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Quote:
Originally Posted by Deleted b788fee ➡️
It would be interesting to find musicians with relevant experience (and maybe even music lovers) but no background in the analog vs. digital debate and document reactions ...
I'd be up for this if someone wants to blindfold test me with some unmarked analog/digital sound clips. I'm just learning the ropes of synthesis now but I have been playing instruments for a while and have no bias in this debate.
Old 25th September 2012 | Show parent
  #42
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One would have to set up the methodology of this test very carefully as i'm not sure sound clips alone are the whole story ...

Musicians play instruments and synthesizers are instruments ...So for me the test would require actually playing analog and digital synthesizers (and not with blindfolds) ...

But then I would think many musicians could discern a vintage piece of equipment vs. something more recently produced ... But maybe not ... On the other hand, perhaps the test could take into consideration the testers knowledge of a synthesizer being old vs. new and any prejudices that carries with it ...

Another facet would be what value does the player place on certain features ... sound, user interface, features, studio connectivity ... all these things factor into gear decisions and what gets used and for what ...

It's quite a lot for something -- to me -- that doesn't really matter (iconoclasm alert lol) ... I'm really getting to the point where I'm like just freakin' throw anything in front of me and I'll make it work ...

I still think it would be an interesting experiment though ... even just to try and conduct it ...

Although Rainball I think anybody already reading this thread probably has a contaminated mind as far as I'm concerned (no offense lol) ...
Old 25th September 2012 | Show parent
  #43
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Quote:
Originally Posted by Diametro ➡️
All hail the iconoclast !!!

Oh, wait ... You don't care what someone else thinks (which begs the question why bother reading other people's opinions on a message board ... because that's what 99 percent of this forum consists of ... )

Gather the costumes and send the extras home ... !!!
Nice try, pal. I care about what other people have to say plenty. Don't read more into my post than is there. When Solaris says the jd990 sounds thus...i go listen to the jd990, then I see if I agree or not. When Carbon111 says MWXT can do this, I see how that sounds, etc.


My statement was in the context of a "test" where someone other than me would say what they thought about analog or digital. I don't care about THAT. I prefer to listen then evaluate for myself.

Plenty of the chatter in forums leads me to explore avenue I hadn't previously considered, and teaches about different methods and approaches. That I care very much about.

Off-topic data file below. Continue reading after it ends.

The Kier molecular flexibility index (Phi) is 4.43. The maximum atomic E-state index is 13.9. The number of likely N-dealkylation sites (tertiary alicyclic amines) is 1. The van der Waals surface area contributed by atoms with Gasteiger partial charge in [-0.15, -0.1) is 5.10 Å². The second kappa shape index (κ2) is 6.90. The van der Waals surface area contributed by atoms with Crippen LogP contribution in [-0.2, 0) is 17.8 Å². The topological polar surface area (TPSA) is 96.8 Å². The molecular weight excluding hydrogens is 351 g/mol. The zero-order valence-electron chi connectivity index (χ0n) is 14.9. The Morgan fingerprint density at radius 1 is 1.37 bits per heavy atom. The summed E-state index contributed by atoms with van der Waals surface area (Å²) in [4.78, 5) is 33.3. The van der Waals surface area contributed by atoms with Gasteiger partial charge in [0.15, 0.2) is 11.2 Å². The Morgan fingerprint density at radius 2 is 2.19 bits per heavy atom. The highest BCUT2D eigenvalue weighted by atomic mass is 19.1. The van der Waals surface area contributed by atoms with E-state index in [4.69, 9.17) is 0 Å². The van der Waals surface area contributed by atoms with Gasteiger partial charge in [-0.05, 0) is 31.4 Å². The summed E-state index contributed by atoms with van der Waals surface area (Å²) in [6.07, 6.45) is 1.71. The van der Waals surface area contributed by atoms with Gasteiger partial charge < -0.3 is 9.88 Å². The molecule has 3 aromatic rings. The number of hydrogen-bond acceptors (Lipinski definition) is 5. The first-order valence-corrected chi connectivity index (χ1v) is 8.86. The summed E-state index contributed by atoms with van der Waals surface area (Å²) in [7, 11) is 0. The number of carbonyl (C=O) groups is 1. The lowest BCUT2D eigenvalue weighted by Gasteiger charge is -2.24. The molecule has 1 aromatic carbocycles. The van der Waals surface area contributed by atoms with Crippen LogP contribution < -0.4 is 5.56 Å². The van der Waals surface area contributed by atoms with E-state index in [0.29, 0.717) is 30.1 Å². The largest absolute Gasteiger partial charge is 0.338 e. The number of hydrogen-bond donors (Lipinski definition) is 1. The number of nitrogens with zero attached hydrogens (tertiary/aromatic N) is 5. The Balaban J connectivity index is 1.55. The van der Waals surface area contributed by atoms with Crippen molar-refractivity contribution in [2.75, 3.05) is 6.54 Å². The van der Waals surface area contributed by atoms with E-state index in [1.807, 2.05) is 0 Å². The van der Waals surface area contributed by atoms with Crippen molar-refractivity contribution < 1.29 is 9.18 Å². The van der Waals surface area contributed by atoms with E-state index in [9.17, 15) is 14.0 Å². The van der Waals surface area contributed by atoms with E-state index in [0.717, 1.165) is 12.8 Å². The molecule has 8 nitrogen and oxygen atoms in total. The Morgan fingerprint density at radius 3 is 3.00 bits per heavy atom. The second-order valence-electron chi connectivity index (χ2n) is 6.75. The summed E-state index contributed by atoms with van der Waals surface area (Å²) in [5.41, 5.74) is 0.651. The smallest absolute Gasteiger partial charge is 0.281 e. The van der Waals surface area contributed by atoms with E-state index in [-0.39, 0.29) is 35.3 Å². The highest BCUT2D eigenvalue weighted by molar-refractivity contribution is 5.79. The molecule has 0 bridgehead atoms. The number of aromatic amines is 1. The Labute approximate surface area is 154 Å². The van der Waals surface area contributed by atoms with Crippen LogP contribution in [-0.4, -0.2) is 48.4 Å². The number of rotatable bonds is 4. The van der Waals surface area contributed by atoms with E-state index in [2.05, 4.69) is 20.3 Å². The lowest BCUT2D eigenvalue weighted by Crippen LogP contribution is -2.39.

I don't care whether YOU (or anyone else) think(s) analog sounds this or digital sounds that. Whether double blinded or not. I only care about "sounds great", and that will only make me listen for myself.

My ears are my only reference.

But please, if some person doing a double blind study of 1000 other people, moves you to buy or not buy a synth...be my guest. Freedom is a wonderful thing, and it's your money.

Also, perhaps my use of iconoclast is incorrect. I'm actually more of an anachronism.
Old 25th September 2012
  #44
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Then don't read more into my post than is there ... All I said is such an experiment would be interesting ... Not that my next synth acquisition or my sense of self as a musician depended upon it ...

But please do continue describing yourself in multisyllabic terms with lots of hard consonants ... It's amusing ...
Old 25th September 2012 | Show parent
  #45
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How does someone's mind get contaminated anyway?

Reading the er... obfuscations of self-indulgent intchernet iconoclasts?

A sense of rebellion at todayze analog snobbery? Or if you are a little older, a sense of rebellion from being laughed at for seeking out untrendy analog boards when you were a young lad? "Did you say Moog? Hahahahaha!" Or if you are a little older than that a nauseous sense of nostalgia for the analog daze?

tchkk pish
Old 25th September 2012
  #46
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I think what the big D is saying here is that most people have already spoiled their minds and they just don't listen objectively or they may even ignore things they are hearing simply because they have already made up their mind about what they think is or isn't the case with a particular synth.

it makes sense and it's largely why these types of threads fail. The other reason i think is we lack an objective language that we can all agree on to describe the sounds we are discussing.

I know I'm even a victim of it as sometimes, I'll write off a synth based on it's presets. I know that's a cardinal sin around here and I should man up and init a patch and spend two hours leaning a synth so i can tell if I like it or not.
Old 26th September 2012 | Show parent
  #47
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Quote:
Originally Posted by robot gigante ➡️
How does someone's mind get contaminated anyway?

Reading the er... obfuscations of self-indulgent intchernet iconoclasts?